Monday, June 10, 2019

The Dark Shadows Daybook: June 10


Taped on this date in 1969: Episode 779

When Quentin learns Barnabas’ secret, the results could be deadly… but for which Collins? Carl Collins: John Karlen. (Repeat. 30 min.)

Barnabas mourns for Rachel, and thus, another Josette, when Angelique warns him to turn away from his mission in 1897. Quentin, after hearing of the powers of Petofi’s hand, learns of Barnabas’ secret hibernation chamber from Carl, and then promptly locks the snitch within. Magda begs Angelique for help, but Angelique says that Barnabas must learn for himself. What lesson? I suppose that he can’t rely on her to consistently mess up his life. She does this by refusing help that could end it. Carl escapes before the vampire rises, vowing that tonight would be the last night of Barnabas Collins.

In a long, long list of Episodes with Everything, 779 barges in like Ethel Merman as the Widow Loman and demands that attention be paid. As a viewer, I am the most eager of Borgnines.

It begins with triumph, as Barnabas reassures Magda that the Dirk Danger is gone and then visits the cemetery to reflect. Because he’s that kind of hero. A Josette is once again dead, and Barnabas’ trip to Rachel Drummond’s grave to take cosmic responsibility for her death now has the regularity of Otis checking himself into the Mayberry jail. Angelique visits, and what follows is another beautifully tense and romantic two-hander between Jonathan Frid and Lara Parker. He insists he stay in 1897, and she reassures him that the worst is yet to come. She shows a strange devotion. He not only represses the urge to set her on fire again, maybe having gotten it out of his system on his last trip to 1795, but he is deaf to her warning. What’s tantalizing, especially having seen the series before, is contemplating what she has seen. What does she know? Is this the Final Angelique in a timeline where Barnabas never (so far) went to 1840? It raises more questions that it answers. The easiest resolution is that she’s just lying. But why would she do that? Maybe she knows that reincarnation is on its fastest cycle and that Kitty Hampshire is already on a steamer and headed for town. Because it’s an eventual ticket back to 1795, again, more inevitable heartbreak, and a breakfast with Oberon and Haza.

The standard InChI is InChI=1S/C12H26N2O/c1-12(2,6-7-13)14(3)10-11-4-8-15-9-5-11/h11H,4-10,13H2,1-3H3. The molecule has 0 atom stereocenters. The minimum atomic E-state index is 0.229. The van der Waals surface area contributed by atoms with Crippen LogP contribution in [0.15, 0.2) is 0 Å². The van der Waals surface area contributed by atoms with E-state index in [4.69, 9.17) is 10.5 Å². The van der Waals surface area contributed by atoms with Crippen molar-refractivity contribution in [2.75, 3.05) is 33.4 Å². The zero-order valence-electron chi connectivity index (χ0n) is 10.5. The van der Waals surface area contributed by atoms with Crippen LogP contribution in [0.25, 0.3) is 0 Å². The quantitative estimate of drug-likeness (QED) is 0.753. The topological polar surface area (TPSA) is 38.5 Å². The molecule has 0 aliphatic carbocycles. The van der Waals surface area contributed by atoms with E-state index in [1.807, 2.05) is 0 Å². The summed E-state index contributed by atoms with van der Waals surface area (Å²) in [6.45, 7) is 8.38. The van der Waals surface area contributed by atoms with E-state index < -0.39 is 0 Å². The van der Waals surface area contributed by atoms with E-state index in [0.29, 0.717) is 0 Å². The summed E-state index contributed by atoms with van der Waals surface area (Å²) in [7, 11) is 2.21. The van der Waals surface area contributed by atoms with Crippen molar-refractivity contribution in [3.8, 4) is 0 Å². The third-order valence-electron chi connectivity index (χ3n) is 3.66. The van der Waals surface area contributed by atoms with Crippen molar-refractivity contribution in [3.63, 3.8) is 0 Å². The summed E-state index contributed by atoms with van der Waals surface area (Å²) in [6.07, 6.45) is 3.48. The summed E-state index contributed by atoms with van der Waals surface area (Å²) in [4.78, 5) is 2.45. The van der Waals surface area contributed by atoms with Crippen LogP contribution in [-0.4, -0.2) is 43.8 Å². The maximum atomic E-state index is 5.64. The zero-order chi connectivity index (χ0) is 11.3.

More than likely, she’s speaking of the coming of Count Petofi. With the shoutout to the older part of the series out of the way, thanks to Laura and Dirk’s deaths, the show is wasting no time moving along to the main event, which is the Count. Count Petofi and the Leviathans are unique threats on the series, making the Collinses more bystanders than related targets, and this feels like an initiative for the show’s future storytelling that never came through. Nevertheless, Magda’s mention of Petofi’s hand and King Johnny Romano instantly expands the world of Dark Shadows beyond Collinsport, and still it’s woefully inadequate to prepare us for what is to come. And that would ruin the surprise. But honestly, little can adequately brace (or spoil) audiences for the rollicking banquet Dan Curtis would grill up over the the next dozen-plus weeks of 1969, which had to be the greatest three months to be a kid in the history of ditching summer reading for something actually interesting. Take that, Herman Hesse, and the Demian you rode in on. Sam Hall and Gordon Russell -- you know, writers with a gift for interesting storytelling -- led the charge with the Count and the King (and probably Basie and Presley, too) to make the Dark Shadows universe feel global while keeping it all in the familiar climes of Collinsport. In a metaphysical sense, the exchange that Magda and Angelique have, where the witch belittles the soothsayer’s amateur abilities, likewise solidifies the show as one where soapy cattiness over who-flirted-with-whom has been replaced by one-upping over the occult.

Finally, Quentin chooses between brothers. And he chooses properly. Sometimes, you go with the vampire for the block and the win. True or false, Paul… there is a cutting irony to Carl nearly dying by what can be read as the ultimate practical joke, borrowing his own gun to lock him in the vampire’s bedroom that he was tattling about moments before?

It all depends on where Barnabas bites first, Peter.

That notwithstanding, it’s a defining moment for Quentin and, considering where Barnabas was two years before, the series as well. 

This episode hit the airwaves June 19, 1969.

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